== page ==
Either in or out of EPA – EU tells Namibia

New Era | 08 Mar 2010

Either in or out of EPA – EU tells Namibia

by Desie Heita

WINDHOEK – The European Union has asked Namibia to stop skating on thin ice and make up her mind whether to be in or out of the Economic Partnership Agreement between the European Union (EU) and Southern Africa Development Community (SADC).

The EU says the current situation where Namibia has initialled but is refusing to sign the final agreement is “untenable” and is about to open a can of legal worms, from both the EU and the World Trade Organisation – the very institution on whose rules Namibia is arguing her case for not signing the final EPA.

“This situation cannot be sustained, the state of play is untenable,” the head of EPA unit at the trade directorate-general of the European Commission, Jacques Wunenburger, told a SADC-EU meeting in Maputo on March 1 and 2. The meeting discussed the impasse and status of the EU-SADC EPA agreement.

Not only is Namibia currently benefiting from an arrangement that she is objecting to, but the country is also violating serious EU and WTO rules and regulations on international trade. The country has enjoyed the duty-free quota free trade regime, since the initialling of the interim EPA along with Botswana, Lesotho, Swaziland, and Mozambique. However, Namibia broke ranks when it came to the signing of the final agreement in mid-2009 and has since refused to sign the EPA, citing reluctance on the EU’s part to give assurance that negotiations would continue until both sides reach a settlement on outstanding key issues that are of concern to Namibia. South Africa and Angola have decided to negotiate a broader regional agreement with the EU.

The EU has long maintained that it faces the possibility of a legal challenge over Namibia’s access to duty-free quota free – a treatment reserved for African, Caribbean and Pacific (ACP) countries that have binding contractual agreements with the EU.

Wunenburger called on Namibia “to take a bold decision on its role in the EPA process”, saying Namibia’s delay to sign the agreement “is creating a very shaky legal situation”.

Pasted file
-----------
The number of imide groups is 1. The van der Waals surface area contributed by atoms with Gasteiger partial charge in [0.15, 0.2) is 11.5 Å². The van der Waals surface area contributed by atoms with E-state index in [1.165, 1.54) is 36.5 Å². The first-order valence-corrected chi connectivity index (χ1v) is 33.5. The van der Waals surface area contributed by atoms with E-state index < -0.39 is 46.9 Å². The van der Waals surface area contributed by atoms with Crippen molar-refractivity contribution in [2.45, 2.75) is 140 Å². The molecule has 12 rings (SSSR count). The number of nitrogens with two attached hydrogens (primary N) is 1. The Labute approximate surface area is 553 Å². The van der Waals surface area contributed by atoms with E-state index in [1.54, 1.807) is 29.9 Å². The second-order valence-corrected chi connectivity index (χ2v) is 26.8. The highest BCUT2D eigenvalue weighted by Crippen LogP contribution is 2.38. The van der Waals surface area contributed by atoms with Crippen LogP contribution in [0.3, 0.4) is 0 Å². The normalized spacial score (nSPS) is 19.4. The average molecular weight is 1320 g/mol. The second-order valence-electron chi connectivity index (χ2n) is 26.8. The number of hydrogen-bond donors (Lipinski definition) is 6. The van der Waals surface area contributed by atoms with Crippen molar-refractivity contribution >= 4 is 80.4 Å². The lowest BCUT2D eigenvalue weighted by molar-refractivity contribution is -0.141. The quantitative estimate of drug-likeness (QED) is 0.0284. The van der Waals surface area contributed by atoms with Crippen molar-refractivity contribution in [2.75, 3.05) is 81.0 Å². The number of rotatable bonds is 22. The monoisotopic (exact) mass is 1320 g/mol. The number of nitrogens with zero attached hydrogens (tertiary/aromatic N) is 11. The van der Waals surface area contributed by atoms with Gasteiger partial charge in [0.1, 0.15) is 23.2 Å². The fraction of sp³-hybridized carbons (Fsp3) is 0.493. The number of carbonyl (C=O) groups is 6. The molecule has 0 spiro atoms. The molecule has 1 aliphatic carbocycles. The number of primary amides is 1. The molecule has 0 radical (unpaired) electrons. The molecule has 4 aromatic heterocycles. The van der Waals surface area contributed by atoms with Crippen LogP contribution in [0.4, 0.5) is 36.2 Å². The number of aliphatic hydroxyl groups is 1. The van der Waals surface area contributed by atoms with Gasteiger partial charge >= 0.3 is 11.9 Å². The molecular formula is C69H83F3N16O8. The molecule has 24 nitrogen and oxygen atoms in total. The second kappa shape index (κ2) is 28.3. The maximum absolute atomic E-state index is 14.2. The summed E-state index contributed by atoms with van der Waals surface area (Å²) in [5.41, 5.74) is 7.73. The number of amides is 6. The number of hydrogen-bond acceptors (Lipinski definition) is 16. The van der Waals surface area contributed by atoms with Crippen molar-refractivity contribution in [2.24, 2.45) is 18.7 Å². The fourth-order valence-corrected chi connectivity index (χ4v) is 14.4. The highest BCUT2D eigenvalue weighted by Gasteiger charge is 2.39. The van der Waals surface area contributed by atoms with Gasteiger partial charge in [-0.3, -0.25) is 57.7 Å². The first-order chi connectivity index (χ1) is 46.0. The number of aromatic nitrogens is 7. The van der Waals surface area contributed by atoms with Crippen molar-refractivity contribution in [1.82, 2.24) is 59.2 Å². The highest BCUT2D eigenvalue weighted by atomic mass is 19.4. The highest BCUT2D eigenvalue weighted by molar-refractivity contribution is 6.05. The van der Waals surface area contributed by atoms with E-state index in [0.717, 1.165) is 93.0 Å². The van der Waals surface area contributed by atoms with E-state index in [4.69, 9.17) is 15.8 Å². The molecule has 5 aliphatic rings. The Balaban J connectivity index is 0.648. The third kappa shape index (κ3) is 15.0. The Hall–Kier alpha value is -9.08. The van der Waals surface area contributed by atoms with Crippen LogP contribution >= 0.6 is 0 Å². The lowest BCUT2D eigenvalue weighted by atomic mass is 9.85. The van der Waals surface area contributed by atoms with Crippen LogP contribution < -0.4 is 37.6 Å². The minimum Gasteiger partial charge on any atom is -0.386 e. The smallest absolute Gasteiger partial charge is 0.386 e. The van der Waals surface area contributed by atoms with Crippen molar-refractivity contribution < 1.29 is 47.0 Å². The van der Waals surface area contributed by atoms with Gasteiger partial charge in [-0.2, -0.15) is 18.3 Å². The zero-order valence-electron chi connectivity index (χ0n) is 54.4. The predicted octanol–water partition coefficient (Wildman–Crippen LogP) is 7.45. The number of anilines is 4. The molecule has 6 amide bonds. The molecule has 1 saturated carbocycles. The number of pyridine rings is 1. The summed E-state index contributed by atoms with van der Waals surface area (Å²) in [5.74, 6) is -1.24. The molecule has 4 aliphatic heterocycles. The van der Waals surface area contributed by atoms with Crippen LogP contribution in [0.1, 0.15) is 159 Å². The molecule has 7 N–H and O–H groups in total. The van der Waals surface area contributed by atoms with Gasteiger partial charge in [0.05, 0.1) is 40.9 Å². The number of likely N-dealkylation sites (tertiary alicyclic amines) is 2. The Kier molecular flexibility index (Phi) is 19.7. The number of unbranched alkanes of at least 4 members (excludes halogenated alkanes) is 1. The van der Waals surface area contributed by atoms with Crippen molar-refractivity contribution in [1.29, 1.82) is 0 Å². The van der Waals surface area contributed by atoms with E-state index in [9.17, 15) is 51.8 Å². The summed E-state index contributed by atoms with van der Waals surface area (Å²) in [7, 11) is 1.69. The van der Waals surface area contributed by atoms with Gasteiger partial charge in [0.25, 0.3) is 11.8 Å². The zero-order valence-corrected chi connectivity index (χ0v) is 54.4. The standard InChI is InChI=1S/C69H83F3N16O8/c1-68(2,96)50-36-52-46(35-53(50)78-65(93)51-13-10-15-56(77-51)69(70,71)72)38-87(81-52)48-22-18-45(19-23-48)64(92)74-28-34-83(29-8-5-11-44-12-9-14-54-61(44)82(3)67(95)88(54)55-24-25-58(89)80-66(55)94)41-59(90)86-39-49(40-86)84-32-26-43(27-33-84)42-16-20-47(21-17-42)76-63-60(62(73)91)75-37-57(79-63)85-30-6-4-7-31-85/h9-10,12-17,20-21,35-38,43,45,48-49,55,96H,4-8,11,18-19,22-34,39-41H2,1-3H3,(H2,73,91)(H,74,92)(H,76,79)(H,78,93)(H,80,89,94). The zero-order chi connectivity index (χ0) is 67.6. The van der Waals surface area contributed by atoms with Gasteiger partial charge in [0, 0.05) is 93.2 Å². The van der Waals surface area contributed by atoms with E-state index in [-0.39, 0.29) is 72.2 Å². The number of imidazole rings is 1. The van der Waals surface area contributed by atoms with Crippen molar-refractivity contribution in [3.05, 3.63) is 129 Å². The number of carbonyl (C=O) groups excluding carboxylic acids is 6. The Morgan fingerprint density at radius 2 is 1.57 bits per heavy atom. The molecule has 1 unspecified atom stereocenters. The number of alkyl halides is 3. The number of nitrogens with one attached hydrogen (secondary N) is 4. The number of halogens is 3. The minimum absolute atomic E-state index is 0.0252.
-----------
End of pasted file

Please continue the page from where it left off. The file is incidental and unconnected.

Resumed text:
“Namibia, which initialled but did not sign the interim EPA, enjoys the same free access without any legally binding commitments. This is inconsistent and in fact contrary to both EU law and World Trade Organisation rules,” said Wunenburger.

Should Namibia decide not to be part of the EPA, the only other trade regime under which Namibian beef, and other products, would enter the EU, would be the Generalised System of Preferences (GSP) where goods would attract about 14 percent of ad valorem and an additional couple of thousand euro per tonnage of goods entering the EU.

Namibia has maintained that it would not sign the EPA until it has received firm commitments from the EU that it would honour concerns that the EPA contain texts that could threaten the country’s regional integration efforts.

One of the concerns is with the Most Favoured Nation clause, a WTO clause requiring countries to treat all trading partners alike and that there is no discrimination between sources of supply.

Wunenburger said the “EPA SADC region is a strategic piece of the EPA puzzle, but it now stands at a crossroads”.

Botswana, Lesotho, Swaziland and Mozambique, who are all in on the EPA agreement, are asked to complete their internal procedures so that the agreement can enter into force as quickly as possible.

“We think that development is at the heart of this process and we hope that businesses in southern Africa will make the most out of it,” said Glauco Calzuola, Head of the EU Delegation in Mozambique.

keywords:
source: New Era